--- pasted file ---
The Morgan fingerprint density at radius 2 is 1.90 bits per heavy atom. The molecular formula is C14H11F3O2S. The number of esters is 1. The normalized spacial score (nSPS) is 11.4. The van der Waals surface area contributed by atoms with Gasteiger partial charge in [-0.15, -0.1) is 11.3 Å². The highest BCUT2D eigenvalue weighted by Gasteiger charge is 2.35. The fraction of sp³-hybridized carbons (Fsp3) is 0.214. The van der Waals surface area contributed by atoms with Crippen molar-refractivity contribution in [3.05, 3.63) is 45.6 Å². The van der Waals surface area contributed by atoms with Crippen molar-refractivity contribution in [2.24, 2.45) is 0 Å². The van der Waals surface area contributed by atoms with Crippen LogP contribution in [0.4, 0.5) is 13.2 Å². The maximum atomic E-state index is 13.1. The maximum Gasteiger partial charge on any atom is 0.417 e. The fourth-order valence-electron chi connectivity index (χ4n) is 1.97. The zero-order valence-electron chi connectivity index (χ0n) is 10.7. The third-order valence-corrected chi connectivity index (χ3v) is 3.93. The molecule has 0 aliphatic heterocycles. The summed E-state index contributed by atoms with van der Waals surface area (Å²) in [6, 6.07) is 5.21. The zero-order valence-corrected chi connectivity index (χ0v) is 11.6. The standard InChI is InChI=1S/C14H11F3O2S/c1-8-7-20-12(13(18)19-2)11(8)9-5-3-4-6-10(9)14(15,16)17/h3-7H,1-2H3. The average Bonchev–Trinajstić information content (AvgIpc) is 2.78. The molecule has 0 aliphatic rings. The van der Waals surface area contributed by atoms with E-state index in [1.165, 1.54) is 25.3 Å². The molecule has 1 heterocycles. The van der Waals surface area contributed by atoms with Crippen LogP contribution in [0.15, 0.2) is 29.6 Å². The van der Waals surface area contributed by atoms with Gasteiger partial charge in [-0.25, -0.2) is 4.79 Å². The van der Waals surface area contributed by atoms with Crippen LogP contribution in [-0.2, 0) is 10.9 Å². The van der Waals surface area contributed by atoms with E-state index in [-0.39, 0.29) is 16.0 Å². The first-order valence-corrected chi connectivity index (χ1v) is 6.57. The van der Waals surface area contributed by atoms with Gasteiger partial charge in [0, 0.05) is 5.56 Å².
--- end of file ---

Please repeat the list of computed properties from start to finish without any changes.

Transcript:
The Morgan fingerprint density at radius 2 is 1.90 bits per heavy atom. The molecular formula is C14H11F3O2S. The number of esters is 1. The normalized spacial score (nSPS) is 11.4. The van der Waals surface area contributed by atoms with Gasteiger partial charge in [-0.15, -0.1) is 11.3 Å². The highest BCUT2D eigenvalue weighted by Gasteiger charge is 2.35. The fraction of sp³-hybridized carbons (Fsp3) is 0.214. The van der Waals surface area contributed by atoms with Crippen molar-refractivity contribution in [3.05, 3.63) is 45.6 Å². The van der Waals surface area contributed by atoms with Crippen molar-refractivity contribution in [2.24, 2.45) is 0 Å². The van der Waals surface area contributed by atoms with Crippen LogP contribution in [0.4, 0.5) is 13.2 Å². The maximum atomic E-state index is 13.1. The maximum Gasteiger partial charge on any atom is 0.417 e. The fourth-order valence-electron chi connectivity index (χ4n) is 1.97. The zero-order valence-electron chi connectivity index (χ0n) is 10.7. The third-order valence-corrected chi connectivity index (χ3v) is 3.93. The molecule has 0 aliphatic heterocycles. The summed E-state index contributed by atoms with van der Waals surface area (Å²) in [6, 6.07) is 5.21. The zero-order valence-corrected chi connectivity index (χ0v) is 11.6. The standard InChI is InChI=1S/C14H11F3O2S/c1-8-7-20-12(13(18)19-2)11(8)9-5-3-4-6-10(9)14(15,16)17/h3-7H,1-2H3. The average Bonchev–Trinajstić information content (AvgIpc) is 2.78. The molecule has 0 aliphatic rings. The van der Waals surface area contributed by atoms with E-state index in [1.165, 1.54) is 25.3 Å². The molecule has 1 heterocycles. The van der Waals surface area contributed by atoms with Crippen LogP contribution in [0.15, 0.2) is 29.6 Å². The van der Waals surface area contributed by atoms with Gasteiger partial charge in [-0.25, -0.2) is 4.79 Å². The van der Waals surface area contributed by atoms with Crippen LogP contribution in [-0.2, 0) is 10.9 Å². The van der Waals surface area contributed by atoms with E-state index in [-0.39, 0.29) is 16.0 Å². The first-order valence-corrected chi connectivity index (χ1v) is 6.57. The van der Waals surface area contributed by atoms with Gasteiger partial charge in [0, 0.05) is 5.56 Å².